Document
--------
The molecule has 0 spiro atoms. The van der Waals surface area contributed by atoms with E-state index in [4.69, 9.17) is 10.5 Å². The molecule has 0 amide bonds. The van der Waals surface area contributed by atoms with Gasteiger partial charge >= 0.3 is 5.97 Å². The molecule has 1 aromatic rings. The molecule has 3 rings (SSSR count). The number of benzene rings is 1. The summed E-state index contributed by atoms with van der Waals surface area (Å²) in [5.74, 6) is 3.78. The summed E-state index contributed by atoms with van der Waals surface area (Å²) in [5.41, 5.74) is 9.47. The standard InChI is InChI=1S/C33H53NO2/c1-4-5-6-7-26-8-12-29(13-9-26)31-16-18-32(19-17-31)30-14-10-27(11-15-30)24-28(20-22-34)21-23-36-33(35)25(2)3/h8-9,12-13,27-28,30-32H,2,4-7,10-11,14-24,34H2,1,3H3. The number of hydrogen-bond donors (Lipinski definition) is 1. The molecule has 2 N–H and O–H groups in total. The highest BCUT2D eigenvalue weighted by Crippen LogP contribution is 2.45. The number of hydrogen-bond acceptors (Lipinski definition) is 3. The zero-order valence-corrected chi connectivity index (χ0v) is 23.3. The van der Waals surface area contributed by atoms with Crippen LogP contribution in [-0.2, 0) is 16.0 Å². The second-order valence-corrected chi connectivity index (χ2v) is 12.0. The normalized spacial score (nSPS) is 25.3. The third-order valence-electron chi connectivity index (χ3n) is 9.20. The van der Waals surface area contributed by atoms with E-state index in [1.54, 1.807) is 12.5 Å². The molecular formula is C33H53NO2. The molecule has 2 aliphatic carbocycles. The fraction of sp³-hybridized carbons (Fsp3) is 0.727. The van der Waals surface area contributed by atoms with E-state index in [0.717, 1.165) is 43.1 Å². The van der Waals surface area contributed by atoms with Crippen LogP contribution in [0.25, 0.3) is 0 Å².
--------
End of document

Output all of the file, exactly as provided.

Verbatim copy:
The molecule has 0 spiro atoms. The van der Waals surface area contributed by atoms with E-state index in [4.69, 9.17) is 10.5 Å². The molecule has 0 amide bonds. The van der Waals surface area contributed by atoms with Gasteiger partial charge >= 0.3 is 5.97 Å². The molecule has 1 aromatic rings. The molecule has 3 rings (SSSR count). The number of benzene rings is 1. The summed E-state index contributed by atoms with van der Waals surface area (Å²) in [5.74, 6) is 3.78. The summed E-state index contributed by atoms with van der Waals surface area (Å²) in [5.41, 5.74) is 9.47. The standard InChI is InChI=1S/C33H53NO2/c1-4-5-6-7-26-8-12-29(13-9-26)31-16-18-32(19-17-31)30-14-10-27(11-15-30)24-28(20-22-34)21-23-36-33(35)25(2)3/h8-9,12-13,27-28,30-32H,2,4-7,10-11,14-24,34H2,1,3H3. The number of hydrogen-bond donors (Lipinski definition) is 1. The molecule has 2 N–H and O–H groups in total. The highest BCUT2D eigenvalue weighted by Crippen LogP contribution is 2.45. The number of hydrogen-bond acceptors (Lipinski definition) is 3. The zero-order valence-corrected chi connectivity index (χ0v) is 23.3. The van der Waals surface area contributed by atoms with Crippen LogP contribution in [-0.2, 0) is 16.0 Å². The second-order valence-corrected chi connectivity index (χ2v) is 12.0. The normalized spacial score (nSPS) is 25.3. The third-order valence-electron chi connectivity index (χ3n) is 9.20. The van der Waals surface area contributed by atoms with E-state index in [1.54, 1.807) is 12.5 Å². The molecular formula is C33H53NO2. The molecule has 2 aliphatic carbocycles. The fraction of sp³-hybridized carbons (Fsp3) is 0.727. The van der Waals surface area contributed by atoms with E-state index in [0.717, 1.165) is 43.1 Å². The van der Waals surface area contributed by atoms with Crippen LogP contribution in [0.25, 0.3) is 0 Å².